An Earthquake Of Another Sort Rocks My House.

By The Intersection | August 25, 2011 10:42 am

This is a guest post by Jamie L. Vernon, Ph.D., a research scientist, policy analyst and science communications strategist, who encourages the scientific community to get engaged in the policy-making process

I woke up this morning to an unexpected jolt, and I don’t mean another earthquake shake.  Nope, this was a little more invigorating. It seems PZ Myers didn’t like my post about Richard Dawkins and he has decided to turn me into a pinata.  I rather enjoyed his piece. He makes some interesting and entertaining points (some well-founded, some…not so much). I don’t mind taking some heat for my opinions. We all know it’s part of being a blogger, right?

I’ve always been amazed by the mob that he unleashes on unsuspecting religious fanatics.  They are quite effective at taking down their prey.  I wish I had been given more notice, I would have at least done my hair and makeup before the party.  I sincerely welcome all the new commenters to The Intersection.  I hope Chris doesn’t mind that I’m wrecking his house while he’s away.

If you don’t know Mr. Myers, he’s an atheist blogger who takes a zero tolerance stance against religion.  Personally, I think he’s an entertaining character, sort of like Bill O’Reilly and Sean Hannity…Ed Schulz, even.  To me, what he does is entertainment, not science communication, but that’s another story.  It’s a story I’ll try to come back to later. Today, I have to do some science and I really don’t have time for a cage match with the Pharyngulites. But, don’t worry folks, I’m here and I’m listening. If you get unruly, though, I’ll have to put you in time out.

What?! It works for my 2 year old.

If we all step back and take a deep breath, we might be able to have a conversation. We might actually learn something from one another.  After all, we speak the same language.  Yelling is not a more effective way to make your point. After I do some work, perhaps I’ll have some time to share my thoughts and I’ll listen to yours, Mr. Myers and Pharyngulites. Even with our differences, I know we’re on the same team.

In the meantime, take a look at this video, and I think you’ll get my point:

Follow Jamie Vernon on Twitter, Google+ or read his occasional blog posts at “American SciCo.”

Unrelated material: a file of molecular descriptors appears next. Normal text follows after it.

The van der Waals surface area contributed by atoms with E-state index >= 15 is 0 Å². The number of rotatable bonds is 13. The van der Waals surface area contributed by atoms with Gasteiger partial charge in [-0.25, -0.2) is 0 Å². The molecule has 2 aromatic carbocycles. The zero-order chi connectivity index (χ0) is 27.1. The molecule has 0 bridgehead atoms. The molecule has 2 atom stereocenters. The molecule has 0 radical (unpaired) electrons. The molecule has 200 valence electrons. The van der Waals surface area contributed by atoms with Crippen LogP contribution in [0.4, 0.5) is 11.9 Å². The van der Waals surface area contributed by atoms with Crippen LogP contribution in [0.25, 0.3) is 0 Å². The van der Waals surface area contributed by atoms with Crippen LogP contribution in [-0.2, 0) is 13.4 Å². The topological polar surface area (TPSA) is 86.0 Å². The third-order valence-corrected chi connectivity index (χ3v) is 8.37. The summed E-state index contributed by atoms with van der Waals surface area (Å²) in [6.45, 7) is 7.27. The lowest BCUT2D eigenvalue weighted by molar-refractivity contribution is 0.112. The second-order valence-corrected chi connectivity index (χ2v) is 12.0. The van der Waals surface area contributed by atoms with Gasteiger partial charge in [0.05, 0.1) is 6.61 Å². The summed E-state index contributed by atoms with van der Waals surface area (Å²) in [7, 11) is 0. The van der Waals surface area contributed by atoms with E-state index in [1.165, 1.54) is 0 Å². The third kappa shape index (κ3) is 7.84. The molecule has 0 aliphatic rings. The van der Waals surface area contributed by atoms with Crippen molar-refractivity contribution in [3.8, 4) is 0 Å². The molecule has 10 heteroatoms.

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Comments (45)

  1. Jim Johnson

    The link to PZ Meyers’ piece goes to a 404 file not found error.

  2. The Intersection
  3. idahogie

    There’s an unruly elephant in the room. A few responsible people are taking action, while the vast majority are just not really paying attention (perhaps they don’t realize there’s a problem yet).

    Some of the activists are trying to gently persuade the elephant to calm down and stop trashing the place. Others are trying to use nets and tranquilizers on the elephant, and are also trying to warn the oblivious people about the danger. And, in fact, there are quite a few activists who have joined the effort against the rowdy elephant because they were aroused from their state of oblivion by the shouting. All well and good.

    However, there’s a small group of activists who spend their time lecturing the other activists about how nets and tranquilizers and public shouting won’t work. No real evidence supporting their point is ever provided. In fact, they are contradicted by the number of people who are wrestling with the elephant problem because of the yelling and shouting. But they really, really want everybody to go back to quiet persuasion. So they spend valuable time lecturing the rest of the activists to be more polite and understanding.

    Wouldn’t we be better off if they’d just go about their quiet, civil, polite discourse? I appreciate that effort. It might just calm down the elephant.

    But it might not.

  4. The Intersection

    #3 idahogie
    This would be a convincing metaphor if large groups of people behaved like “unruly elephants,” but unfortunately it’s not that simple.
    Thanks for commenting.
    Jamie

  5. idahogie